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New York State Ends Religious Exemptions for Vaccines

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New York State Ends Religious Exemptions for Vaccines
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New York state has joined California, West Virginia, Arizona, Mississippi and Maine in ending religious exemptions for parents who prefer not to vaccinate their children, The New York Times reported.


The bill passed both the state Assembly and Senate Thursday, and was immediately signed by New York Gov. Andrew Cuomo, citing a measles outbreak that has sickened 1,022 people in 28 states since January, according to the most recent Centers for Disease Control and Prevention (CDC) data. That is the highest number of cases since measles was declared eliminated in the U.S. in 2000.

"The science is crystal clear: Vaccines are safe, effective and the best way to keep our children safe," Cuomo said in a statement reported by NPR. "While I understand and respect freedom of religion, our first job is to protect the public health and by signing this measure into law, we will help prevent further transmissions and stop this outbreak right in its tracks."

The bill will require children to be vaccinated before they can attend school, no matter their parents' religious beliefs, The Associated Press reported. It goes into effect immediately, but will give unvaccinated children entering a school 30 days to show they have received the first dose of the required immunizations.

Most of the cases in the current outbreak have been reported in ultra-Orthodox Jewish communities in Rockland, New York and parts of Brooklyn, NPR reported, adding urgency to the question of religious exemption in the state. Emotions ran high at the vote tally in the New York State Assembly, with protesters, including parents of unvaccinated children, chanting "shame on you" after the measure passed.

The bill passed the Assembly narrowly, by 77 to 53. It needed 76 votes to pass. It then cleared the Senate by 36 to 26.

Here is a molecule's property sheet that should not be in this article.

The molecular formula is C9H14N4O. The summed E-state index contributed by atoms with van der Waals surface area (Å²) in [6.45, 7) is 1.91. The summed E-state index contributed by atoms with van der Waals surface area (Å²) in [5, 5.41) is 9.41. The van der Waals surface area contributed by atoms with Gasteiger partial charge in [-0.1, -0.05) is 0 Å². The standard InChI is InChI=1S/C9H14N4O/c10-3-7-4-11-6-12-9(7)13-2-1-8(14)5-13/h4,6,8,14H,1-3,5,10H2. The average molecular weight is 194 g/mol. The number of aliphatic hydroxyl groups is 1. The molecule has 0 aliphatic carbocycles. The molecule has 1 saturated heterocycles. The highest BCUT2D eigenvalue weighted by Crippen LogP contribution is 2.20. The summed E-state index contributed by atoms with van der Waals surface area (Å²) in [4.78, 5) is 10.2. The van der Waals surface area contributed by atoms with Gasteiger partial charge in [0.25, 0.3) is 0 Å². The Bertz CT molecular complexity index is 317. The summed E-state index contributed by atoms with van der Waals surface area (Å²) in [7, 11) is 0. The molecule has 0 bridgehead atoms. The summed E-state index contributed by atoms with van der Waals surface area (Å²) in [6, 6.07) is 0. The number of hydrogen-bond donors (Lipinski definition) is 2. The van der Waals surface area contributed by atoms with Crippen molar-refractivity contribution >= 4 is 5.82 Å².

Long Island attorney and father-of-three Stan Yung, who said he did not vaccinate his children because of his Russian Orthodox beliefs and because of health concerns over vaccines, said he might now leave New York.

"People came to this country to get away from exactly this kind of stuff," Yung told The Associated Press before the vote Thursday.

Supporters of the bill argued that individual religious beliefs should not come before scientific evidence, especially when public health is at stake. Many noted that there is no clear prohibition against vaccines in many religions, and that parents might be using religious belief as an excuse to mask other health concerns based on discredited warnings about the dangers of vaccines.

"I'm not aware of anything in the Torah, the Bible, the Koran or anything else that suggests you should not get vaccinated," Bronx Democrat Jeffrey Dinowitz, who sponsored the bill in the Assembly, told The Associated Press. "If you choose to not vaccinate your child, therefore potentially endangering other children ... then you're the one choosing not to send your children to school."

Manhattan Democrat Brad Hoylman, who sponsored the bill in the Senate, pointed his finger at misinformation that spreads online and falsely claims that vaccines cause autism or other conditions.

"There is a public health crisis underway and New York is the epicenter," Hoylman told The New York Times. "And numbers continue to grow because well-intentioned parents are being misinformed by anti-vax conspiracy theorists. And it's part of the state's responsibility to make sure everyone is safe in schools and day care centers."

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